Friday, August 18, 2017

Ellington Airport (KEFD), Houston, Texas: Aircraft to help scientists chase eclipse

Amir Caspi, Southwest Research Institute senior research scientist, talks about the NASA WB-57F jet that will used for research during the eclipse shown at Ellington Airport Thursday, Aug. 10, 2017, in Houston. 

Two former weather reconnaissance planes at Ellington Airport have waited seven years to record something they've never spied before. They aim to help capture 7 ½ minutes of video as the moon creeps across the face of the sun to create a total eclipse visible across a long swath of the United States.

The planes will take off from Ellington with powerful telescopes and use the rare window of darkness to make observations of the sun's corona and its nearest planetary neighbor, Mercury, that would be impossible in normal daylight. Scientists hope those observations could ultimately help shed light on a host of mysteries, including big-picture questions about the sun's inner workings and more practical applications such as predicting space weather created by the sun that can damage satellites and knock out power grids.

"I'm a little anxious ... to make sure that everything goes well and that we get the data that we need," said Amir Caspi, principal investigator of the project and a senior research scientist in Southwest Research Institute's Colorado office.

Scientists have spent about a year preparing for the eclipse mission. Using NASA's WB-57 aircraft for astronomical research, however, has been about seven years in the making. This is the first time they will be used for astronomy.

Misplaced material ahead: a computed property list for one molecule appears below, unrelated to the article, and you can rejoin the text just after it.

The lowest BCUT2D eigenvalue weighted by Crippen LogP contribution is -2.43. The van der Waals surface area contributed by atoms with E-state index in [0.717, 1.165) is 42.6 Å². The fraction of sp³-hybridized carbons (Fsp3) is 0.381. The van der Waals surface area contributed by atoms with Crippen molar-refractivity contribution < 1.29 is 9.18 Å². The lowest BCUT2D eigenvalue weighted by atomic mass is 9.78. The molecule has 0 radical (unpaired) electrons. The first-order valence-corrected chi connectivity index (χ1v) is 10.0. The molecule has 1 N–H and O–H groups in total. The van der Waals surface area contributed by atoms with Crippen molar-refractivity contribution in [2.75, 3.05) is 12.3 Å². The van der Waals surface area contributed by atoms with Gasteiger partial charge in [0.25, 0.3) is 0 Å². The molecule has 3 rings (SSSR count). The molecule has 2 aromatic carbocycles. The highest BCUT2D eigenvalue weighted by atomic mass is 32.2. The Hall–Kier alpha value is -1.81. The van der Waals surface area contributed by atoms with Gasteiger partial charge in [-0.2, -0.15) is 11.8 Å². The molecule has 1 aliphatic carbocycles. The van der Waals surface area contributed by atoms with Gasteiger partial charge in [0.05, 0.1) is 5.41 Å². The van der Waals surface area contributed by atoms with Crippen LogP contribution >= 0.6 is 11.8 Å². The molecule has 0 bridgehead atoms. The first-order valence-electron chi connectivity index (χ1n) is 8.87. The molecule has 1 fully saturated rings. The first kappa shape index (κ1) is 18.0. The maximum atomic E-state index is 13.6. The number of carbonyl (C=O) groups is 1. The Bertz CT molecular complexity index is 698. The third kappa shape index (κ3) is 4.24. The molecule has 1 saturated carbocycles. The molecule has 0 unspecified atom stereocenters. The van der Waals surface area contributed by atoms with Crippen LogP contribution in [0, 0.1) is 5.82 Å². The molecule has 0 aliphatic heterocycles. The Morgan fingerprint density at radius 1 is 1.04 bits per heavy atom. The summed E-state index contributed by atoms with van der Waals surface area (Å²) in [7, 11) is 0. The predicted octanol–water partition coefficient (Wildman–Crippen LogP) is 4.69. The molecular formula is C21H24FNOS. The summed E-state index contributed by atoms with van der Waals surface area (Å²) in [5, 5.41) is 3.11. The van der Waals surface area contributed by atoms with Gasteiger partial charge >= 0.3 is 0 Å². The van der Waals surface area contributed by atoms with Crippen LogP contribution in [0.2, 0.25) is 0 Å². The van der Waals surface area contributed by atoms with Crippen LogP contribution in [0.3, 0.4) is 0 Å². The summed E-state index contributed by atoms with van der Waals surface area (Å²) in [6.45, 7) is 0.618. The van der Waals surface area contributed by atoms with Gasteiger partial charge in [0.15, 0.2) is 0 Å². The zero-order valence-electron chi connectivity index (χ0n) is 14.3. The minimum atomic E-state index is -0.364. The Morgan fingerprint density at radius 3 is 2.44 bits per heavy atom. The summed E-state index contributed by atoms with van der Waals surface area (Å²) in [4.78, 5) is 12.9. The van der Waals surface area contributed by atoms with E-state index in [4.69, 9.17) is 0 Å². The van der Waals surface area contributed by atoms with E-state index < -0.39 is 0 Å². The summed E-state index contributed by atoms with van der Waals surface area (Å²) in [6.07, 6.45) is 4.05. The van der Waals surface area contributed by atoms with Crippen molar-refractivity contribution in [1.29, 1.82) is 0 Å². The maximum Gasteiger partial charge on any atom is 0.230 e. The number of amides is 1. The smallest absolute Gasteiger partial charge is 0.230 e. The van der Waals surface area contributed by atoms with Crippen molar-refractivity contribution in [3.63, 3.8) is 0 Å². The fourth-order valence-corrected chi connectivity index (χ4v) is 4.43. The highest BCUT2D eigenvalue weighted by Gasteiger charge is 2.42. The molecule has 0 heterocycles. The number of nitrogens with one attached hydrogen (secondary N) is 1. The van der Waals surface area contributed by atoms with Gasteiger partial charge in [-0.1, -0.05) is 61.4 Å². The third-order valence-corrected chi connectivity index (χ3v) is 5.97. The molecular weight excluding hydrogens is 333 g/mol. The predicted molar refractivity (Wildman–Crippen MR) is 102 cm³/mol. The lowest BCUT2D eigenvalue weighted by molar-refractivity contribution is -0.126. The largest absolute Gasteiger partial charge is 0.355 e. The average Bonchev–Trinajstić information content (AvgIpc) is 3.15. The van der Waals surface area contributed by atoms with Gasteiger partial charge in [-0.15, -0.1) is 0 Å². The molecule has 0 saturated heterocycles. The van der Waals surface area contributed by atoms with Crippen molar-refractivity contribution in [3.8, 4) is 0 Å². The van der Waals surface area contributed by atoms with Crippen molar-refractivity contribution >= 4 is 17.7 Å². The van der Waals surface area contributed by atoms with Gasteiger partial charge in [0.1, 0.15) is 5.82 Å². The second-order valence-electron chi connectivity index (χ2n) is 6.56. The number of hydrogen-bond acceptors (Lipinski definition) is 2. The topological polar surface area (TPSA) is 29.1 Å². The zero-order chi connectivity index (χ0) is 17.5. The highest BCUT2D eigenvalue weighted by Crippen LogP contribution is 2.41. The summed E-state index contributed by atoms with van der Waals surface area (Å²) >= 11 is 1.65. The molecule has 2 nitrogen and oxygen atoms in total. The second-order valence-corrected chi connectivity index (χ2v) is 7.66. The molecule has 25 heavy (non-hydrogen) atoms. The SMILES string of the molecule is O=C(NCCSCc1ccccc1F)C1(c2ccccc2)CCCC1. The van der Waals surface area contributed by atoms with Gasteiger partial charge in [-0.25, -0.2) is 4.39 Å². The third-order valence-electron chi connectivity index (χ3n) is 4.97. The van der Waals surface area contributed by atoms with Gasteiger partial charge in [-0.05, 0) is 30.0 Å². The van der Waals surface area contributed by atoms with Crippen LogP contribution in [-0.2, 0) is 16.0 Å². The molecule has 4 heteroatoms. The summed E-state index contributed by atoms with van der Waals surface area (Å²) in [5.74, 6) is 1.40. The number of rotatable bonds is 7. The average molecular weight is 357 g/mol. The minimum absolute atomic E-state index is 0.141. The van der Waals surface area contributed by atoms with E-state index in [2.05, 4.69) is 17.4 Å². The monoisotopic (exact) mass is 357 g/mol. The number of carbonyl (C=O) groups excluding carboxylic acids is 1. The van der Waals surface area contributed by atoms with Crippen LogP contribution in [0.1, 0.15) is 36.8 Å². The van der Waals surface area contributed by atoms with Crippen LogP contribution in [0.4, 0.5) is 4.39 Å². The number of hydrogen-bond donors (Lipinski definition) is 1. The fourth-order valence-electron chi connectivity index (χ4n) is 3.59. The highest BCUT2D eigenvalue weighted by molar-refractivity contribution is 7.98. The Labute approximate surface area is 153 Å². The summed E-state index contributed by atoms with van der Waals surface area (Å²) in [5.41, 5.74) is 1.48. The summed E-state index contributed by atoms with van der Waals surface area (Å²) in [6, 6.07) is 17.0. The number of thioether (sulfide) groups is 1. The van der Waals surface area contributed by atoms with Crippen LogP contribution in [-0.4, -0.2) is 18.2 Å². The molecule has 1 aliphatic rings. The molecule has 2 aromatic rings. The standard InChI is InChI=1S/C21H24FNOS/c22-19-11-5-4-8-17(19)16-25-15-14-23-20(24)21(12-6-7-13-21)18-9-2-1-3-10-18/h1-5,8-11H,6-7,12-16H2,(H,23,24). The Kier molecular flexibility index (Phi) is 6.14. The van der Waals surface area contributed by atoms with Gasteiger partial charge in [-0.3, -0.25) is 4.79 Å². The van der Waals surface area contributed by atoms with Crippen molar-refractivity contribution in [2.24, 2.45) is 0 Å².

"What we're hoping for is that this not only gets us really amazing data for this particular mission," Caspi said, "but also essentially showcases the potential of this platform for future astronomical missions. So hopefully we'll be able to do this, and things like this, again many times."

The NASA planes will take off from Ellington Airport around 10 a.m. Monday and fly west of St. Louis, where they'll pick up the projected eclipse path and aim their telescopes at Mercury.

The dirt on Mercury 

The brilliance of the sun makes Mercury difficult to observe during the day. And viewing along the horizon at dusk or dawn presents challenges because, compared with looking straight up into the sky, scientists have to look through more of the Earth's atmosphere. That can distort images.

Caspi said scientists don't fully know what materials make up the top few centimeters of Mercury's soil or how compact it is. A heat map comparing the portion of the planet facing the sun with the portion rotated away from the sun, which is about 1,000 degrees colder, could help determine the surface composition as different materials heat up and cool down at different speeds.

Understanding the soil could give scientists a better idea of how rocky planets like Mercury and Mars form. The mission led by San Antonio-based Southwest Research Institute will use infrared telescopes in an attempt to make the first-ever thermal images of Mercury's surface, Caspi said.

"We don't exactly know what we're going to see or if we're going to be successful at it," he said, "because it's the first time that we will have tried it."

The planes will fly along the projected total eclipse path at about 450 miles per hour as they collect data on Mercury.

The umbra, or dark inner shadow of the moon where observers see the total solar eclipse, will travel from Oregon to South Carolina at varying speeds. It will be going about 1,450 miles per hour when it catches up to the planes, Caspi said.

At this point of total darkness, telescopes with a green filter will focus on the sun's corona.

The space weather forecast

Caspi said there's much to glean from studying the sun's corona.

"Partly it's because we're nerds and we like to learn about physics and astronomy," he said.